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Slow start to the week

US stimulus and jobs

The US dollar and Japanese yen were the biggest losers on Friday, both giving up an average of 0.4% to the major currencies. The dollar’s problem was the US employment report; the yen suffered collateral damage. Out in front, the Northern Scandinavian crowns led the way while sterling pottered around in the back half of the field for an average loss of 0.2%.

In the States, the two big stories were the Democrats’ stimulus package and January’s nonfarm payrolls. The Senate approved a budget resolution paving the way for President Joe Biden’s $1.9 trillion pandemic relief package. It went through on party lines, 50-50, with the casting vote of Vice President Kamala Harris deciding the matter. However, the package is not without detractors, even within the Democratic Party. One-time Treasury Secretary Larry Summers warned of inflationary pressures, a point conceded by the incumbent Janet Yellen. She believes, however, that policy makers have the tools to deal with that problem, should it arise.

At first glance, Friday’s US employment report looked alright. Nonfarm payrolls increased by 49k, roughly in line with consensus, and unemployment fell from 6.4% to 6.3%. However, some analysts had predicted an increase of 100k or more for payrolls. Disappointment on that count was compounded by downward revisions of more than 150k to previous months.

 

Canadian jobs

The Canadian employment data, which appeared at the same time as the US numbers, were no more inspiring. However, investors were more concerned with the US report and the Canadian result was offset, to an extent, by a smaller than expected trade deficit and a further rise in oil prices.

Canada’s employment report showed employment falling and unemployment rising to 9.4%, the highest rate since last summer. Employment was down by 858k compared with the pre-pandemic level in February 2020. The trade figures looked rather better, with exports rising 1.5% and imports falling 2.3% in December. The Loonie was barely changed on average and against sterling. It added a third of a US cent.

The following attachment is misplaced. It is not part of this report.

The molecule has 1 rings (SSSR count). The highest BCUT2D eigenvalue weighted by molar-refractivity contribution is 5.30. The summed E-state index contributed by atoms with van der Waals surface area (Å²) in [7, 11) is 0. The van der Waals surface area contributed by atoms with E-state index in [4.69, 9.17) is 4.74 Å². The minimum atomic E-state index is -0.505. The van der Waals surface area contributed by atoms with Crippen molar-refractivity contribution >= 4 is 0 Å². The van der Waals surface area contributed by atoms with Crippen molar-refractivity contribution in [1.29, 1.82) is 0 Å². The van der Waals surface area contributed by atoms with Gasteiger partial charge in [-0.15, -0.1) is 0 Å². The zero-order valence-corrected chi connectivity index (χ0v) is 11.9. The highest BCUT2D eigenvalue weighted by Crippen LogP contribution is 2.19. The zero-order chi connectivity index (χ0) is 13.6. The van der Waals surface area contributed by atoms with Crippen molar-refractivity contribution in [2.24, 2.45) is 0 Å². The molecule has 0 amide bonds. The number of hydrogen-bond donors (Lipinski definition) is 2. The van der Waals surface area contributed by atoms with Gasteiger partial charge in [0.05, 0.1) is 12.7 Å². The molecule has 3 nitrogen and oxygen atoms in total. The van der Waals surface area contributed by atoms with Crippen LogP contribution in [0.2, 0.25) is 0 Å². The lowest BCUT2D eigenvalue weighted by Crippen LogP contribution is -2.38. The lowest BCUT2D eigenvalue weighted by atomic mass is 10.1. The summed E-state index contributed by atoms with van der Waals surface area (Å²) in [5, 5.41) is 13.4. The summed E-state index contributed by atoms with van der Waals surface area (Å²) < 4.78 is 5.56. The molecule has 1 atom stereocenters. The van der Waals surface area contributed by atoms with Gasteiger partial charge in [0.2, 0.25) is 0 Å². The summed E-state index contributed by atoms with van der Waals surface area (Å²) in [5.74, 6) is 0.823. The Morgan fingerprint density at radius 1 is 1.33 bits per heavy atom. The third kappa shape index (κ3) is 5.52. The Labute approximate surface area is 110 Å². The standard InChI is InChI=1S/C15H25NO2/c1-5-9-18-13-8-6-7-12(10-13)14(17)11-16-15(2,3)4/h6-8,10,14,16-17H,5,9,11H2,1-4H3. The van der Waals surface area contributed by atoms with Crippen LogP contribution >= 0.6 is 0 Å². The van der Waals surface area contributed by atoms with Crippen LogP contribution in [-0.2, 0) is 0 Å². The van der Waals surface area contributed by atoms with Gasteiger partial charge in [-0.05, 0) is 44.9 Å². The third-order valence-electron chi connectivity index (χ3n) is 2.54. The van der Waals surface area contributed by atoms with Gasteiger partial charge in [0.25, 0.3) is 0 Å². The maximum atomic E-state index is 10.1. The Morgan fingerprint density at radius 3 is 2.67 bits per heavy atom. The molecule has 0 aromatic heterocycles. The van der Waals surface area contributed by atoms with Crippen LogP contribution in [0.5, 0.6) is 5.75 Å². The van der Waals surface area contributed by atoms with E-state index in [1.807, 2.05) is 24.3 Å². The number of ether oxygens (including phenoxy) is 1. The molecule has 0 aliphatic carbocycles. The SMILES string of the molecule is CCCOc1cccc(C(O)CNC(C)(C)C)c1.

Bank of England Governor Andrew Bailey was interviewed by The Observer newspaper on Sunday. He predicts a spending spree when lockdown restrictions are lifted but he does not expect households to blow all of the £125 billion in extra savings that they have accrued since the start of the pandemic; some 95% of it is likely to go towards paying down mortgages and other debt.

 

UK retail sales

As far as ecostats are concerned, today is a bit of a washout. There is nothing from North America and the only UK statistic is tonight’s retail sales measure from the British Retail Consortium.

Figures already released put Swiss unemployment at 3.5%. In the last nine months it has remained between 3.3% and 3.5%. German industrial production was unchanged in December and down by 1% from the same month in 2019.

This morning Sentix prints its measure of Eurozone investor confidence. Tonight NAB reports on Australian business conditions and the Reserve Bank of New Zealand reveals NZ inflation expectations.

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